A few years ago, one morning, I turned on the television before putting on my glasses. The TV was tuned to Turner Classic Movies and my myopic eyes told me I was watching some kind of airplane battle scene.
“These actors look really funny,” I thought before finding my glasses and bringing the world into focus.
There was a reason the actors looked funny. It turned out that they weren’t people, but dolls. The movie was “Thunderbirds Are Go”, a 1966 British movie that used dolls, or maybe puppets, instead of people, which was a huge relief because I would hate to think of human beings looking like those puppets.
Something similar happened the other day when I turned on the TV and saw an ad for people working in front of a full length mirror where it looked like there was a miniature person in it. inside the mirror that shouted at them.
“You can do it!” “Feel it!” “You have this!” the little mirror person barked while exercising, too.
We’ve all seen a movie or had a nightmare looking at ourselves in the mirror and seeing someone other than yourself looking back. They’re usually horror movies, which is understandable because the idea of having another person living in your mirror isn’t exactly the stuff of fairy tales (other than the Wicked Witch’s mirror in “White -Snow “). But I had never seen a mirror with a real person inside while I was awake.
Intrigued and a little horrified, I researched the product. It’s a real thing, and its website says The Magic Mirror customizes the workouts for you. If you love weightlifting, you’ll be paired with a trainer who will pump up those biceps. If dancing is your thing, you’re in luck. Yoga? Uh-huh. Boxing? That too.
I guess the little person in the mirror has the lean on you, the exerciser, and will help you achieve your fitness goals almost like she’s in the room with you. Which I guess he or she is sort of.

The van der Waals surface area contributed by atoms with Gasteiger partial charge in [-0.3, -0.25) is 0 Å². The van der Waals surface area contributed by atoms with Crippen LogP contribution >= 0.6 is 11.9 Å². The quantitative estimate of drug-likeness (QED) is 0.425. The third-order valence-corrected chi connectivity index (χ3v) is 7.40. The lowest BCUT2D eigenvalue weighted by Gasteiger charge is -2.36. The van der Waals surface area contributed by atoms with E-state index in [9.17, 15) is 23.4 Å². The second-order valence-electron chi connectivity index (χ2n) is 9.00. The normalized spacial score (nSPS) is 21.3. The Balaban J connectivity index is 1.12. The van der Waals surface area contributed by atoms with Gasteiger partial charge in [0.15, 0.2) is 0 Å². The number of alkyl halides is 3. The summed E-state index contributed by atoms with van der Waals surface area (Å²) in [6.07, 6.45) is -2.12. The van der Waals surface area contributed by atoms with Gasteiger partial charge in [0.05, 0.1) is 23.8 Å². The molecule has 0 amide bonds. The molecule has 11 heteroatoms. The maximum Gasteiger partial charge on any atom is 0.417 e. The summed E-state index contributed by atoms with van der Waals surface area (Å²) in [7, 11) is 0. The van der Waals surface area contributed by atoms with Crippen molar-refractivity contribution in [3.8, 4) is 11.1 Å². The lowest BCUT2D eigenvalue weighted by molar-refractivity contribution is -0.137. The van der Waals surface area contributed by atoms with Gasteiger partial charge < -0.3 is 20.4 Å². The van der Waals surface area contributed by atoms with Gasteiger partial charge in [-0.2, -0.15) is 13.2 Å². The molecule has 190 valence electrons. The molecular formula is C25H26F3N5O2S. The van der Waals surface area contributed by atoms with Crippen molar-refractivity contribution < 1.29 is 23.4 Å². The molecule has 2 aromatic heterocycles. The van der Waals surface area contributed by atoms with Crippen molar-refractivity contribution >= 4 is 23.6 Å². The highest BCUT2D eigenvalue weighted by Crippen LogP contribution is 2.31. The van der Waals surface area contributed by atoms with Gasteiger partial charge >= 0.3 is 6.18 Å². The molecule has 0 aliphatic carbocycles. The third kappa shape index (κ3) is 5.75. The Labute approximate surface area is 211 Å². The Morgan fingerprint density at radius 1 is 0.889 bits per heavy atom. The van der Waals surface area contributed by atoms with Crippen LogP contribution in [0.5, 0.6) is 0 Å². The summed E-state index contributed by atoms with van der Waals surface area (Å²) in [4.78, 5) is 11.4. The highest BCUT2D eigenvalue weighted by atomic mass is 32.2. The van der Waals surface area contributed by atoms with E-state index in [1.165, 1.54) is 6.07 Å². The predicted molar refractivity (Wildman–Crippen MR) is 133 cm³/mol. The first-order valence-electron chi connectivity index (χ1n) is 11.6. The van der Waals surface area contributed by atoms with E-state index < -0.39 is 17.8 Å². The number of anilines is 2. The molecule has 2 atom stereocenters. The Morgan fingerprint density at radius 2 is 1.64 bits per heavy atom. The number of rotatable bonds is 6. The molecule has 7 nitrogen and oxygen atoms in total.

I can see the call. No more going to the gym in bad weather. No more embarrassment when you can’t keep up with the rest of the class. No more worrying about having appropriate attire or being the oldest/least fit/slowest in class.
All this is not cheap. The product itself costs around $1,500, plus an installation fee. On top of that, there is a monthly fee for all of these exercise classes.
I guess the talking mirror gained popularity during the pandemic when gyms weren’t an option, but eating everything in the kitchen was. Add Uber Eats and order any high-calorie meal you want – with fries – day or night, and it’s obvious that a major problem is looming. As the old saying goes, if you want to dance, sooner or later you’ll have to pay the band. And the Uber driver.
I like the idea of having individualized workouts in the comfort of your own living room, but I have to say the miniaturized instructor scares me a little. I’d be afraid he or she would tell me to do some knee bends and veer into a darker realm and start ordering me to rob banks or talk to my boss.
Suppose the coach is tired of working out and asks to be taken out of the mirror so he can live a normal life? In my house?
Or worse, they might start making rude comments about my shape, my one pound weights and my crummy workout clothes before suggesting that I give up because I’m clearly never going to go back. They are probably also able to tell when the user is slacking off instead of sweating. I’m sure there are most likely monthly weigh-ins involved, all of which add up: “I think I’ll save my $1,500 and stick to silent mirrors, thanks.”
Because when it comes to mirrors, silence is truly golden. Other than the Wicked Witch’s Mirror, of course.
Nell Musolf is a freelance writer who lives in Mankato with her husband and two dogs. She can be reached at [email protected].